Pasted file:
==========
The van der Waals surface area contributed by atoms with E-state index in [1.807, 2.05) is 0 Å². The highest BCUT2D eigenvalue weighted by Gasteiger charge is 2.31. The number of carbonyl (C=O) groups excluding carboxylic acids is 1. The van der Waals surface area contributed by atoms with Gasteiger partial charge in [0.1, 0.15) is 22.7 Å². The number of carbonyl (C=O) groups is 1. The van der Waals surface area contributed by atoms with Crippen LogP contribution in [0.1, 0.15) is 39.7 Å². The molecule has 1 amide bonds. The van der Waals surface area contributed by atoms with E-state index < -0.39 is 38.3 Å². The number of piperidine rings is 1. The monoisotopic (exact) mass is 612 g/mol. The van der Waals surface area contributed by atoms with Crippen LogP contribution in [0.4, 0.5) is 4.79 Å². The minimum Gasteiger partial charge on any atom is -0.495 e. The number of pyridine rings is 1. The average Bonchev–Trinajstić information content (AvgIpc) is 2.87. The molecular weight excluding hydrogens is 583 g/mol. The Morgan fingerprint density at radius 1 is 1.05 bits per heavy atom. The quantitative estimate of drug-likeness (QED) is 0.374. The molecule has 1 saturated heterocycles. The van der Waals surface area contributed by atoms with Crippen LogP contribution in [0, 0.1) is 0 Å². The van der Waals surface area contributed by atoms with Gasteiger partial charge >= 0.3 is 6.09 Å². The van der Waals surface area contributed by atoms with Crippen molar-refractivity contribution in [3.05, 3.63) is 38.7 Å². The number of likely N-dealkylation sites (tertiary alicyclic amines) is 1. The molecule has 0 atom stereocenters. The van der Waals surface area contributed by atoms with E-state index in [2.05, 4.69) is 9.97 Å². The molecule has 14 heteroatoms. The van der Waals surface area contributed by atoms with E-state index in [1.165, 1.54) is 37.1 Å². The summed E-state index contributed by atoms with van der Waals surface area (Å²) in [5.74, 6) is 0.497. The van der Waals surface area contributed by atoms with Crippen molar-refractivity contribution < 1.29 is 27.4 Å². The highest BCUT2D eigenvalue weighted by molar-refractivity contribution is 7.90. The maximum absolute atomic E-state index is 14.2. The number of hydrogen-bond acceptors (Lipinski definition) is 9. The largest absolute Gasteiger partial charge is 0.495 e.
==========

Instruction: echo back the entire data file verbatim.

The van der Waals surface area contributed by atoms with E-state index in [1.807, 2.05) is 0 Å². The highest BCUT2D eigenvalue weighted by Gasteiger charge is 2.31. The number of carbonyl (C=O) groups excluding carboxylic acids is 1. The van der Waals surface area contributed by atoms with Gasteiger partial charge in [0.1, 0.15) is 22.7 Å². The number of carbonyl (C=O) groups is 1. The van der Waals surface area contributed by atoms with Crippen LogP contribution in [0.1, 0.15) is 39.7 Å². The molecule has 1 amide bonds. The van der Waals surface area contributed by atoms with E-state index < -0.39 is 38.3 Å². The number of piperidine rings is 1. The monoisotopic (exact) mass is 612 g/mol. The van der Waals surface area contributed by atoms with Crippen LogP contribution in [0.4, 0.5) is 4.79 Å². The minimum Gasteiger partial charge on any atom is -0.495 e. The number of pyridine rings is 1. The average Bonchev–Trinajstić information content (AvgIpc) is 2.87. The molecular weight excluding hydrogens is 583 g/mol. The Morgan fingerprint density at radius 1 is 1.05 bits per heavy atom. The quantitative estimate of drug-likeness (QED) is 0.374. The molecule has 1 saturated heterocycles. The van der Waals surface area contributed by atoms with Crippen LogP contribution in [0, 0.1) is 0 Å². The van der Waals surface area contributed by atoms with Gasteiger partial charge >= 0.3 is 6.09 Å². The van der Waals surface area contributed by atoms with Crippen molar-refractivity contribution in [3.05, 3.63) is 38.7 Å². The number of likely N-dealkylation sites (tertiary alicyclic amines) is 1. The molecule has 0 atom stereocenters. The van der Waals surface area contributed by atoms with E-state index in [2.05, 4.69) is 9.97 Å². The molecule has 14 heteroatoms. The van der Waals surface area contributed by atoms with E-state index in [1.165, 1.54) is 37.1 Å². The summed E-state index contributed by atoms with van der Waals surface area (Å²) in [5.74, 6) is 0.497. The van der Waals surface area contributed by atoms with Crippen molar-refractivity contribution < 1.29 is 27.4 Å². The highest BCUT2D eigenvalue weighted by molar-refractivity contribution is 7.90. The maximum absolute atomic E-state index is 14.2. The number of hydrogen-bond acceptors (Lipinski definition) is 9. The largest absolute Gasteiger partial charge is 0.495 e.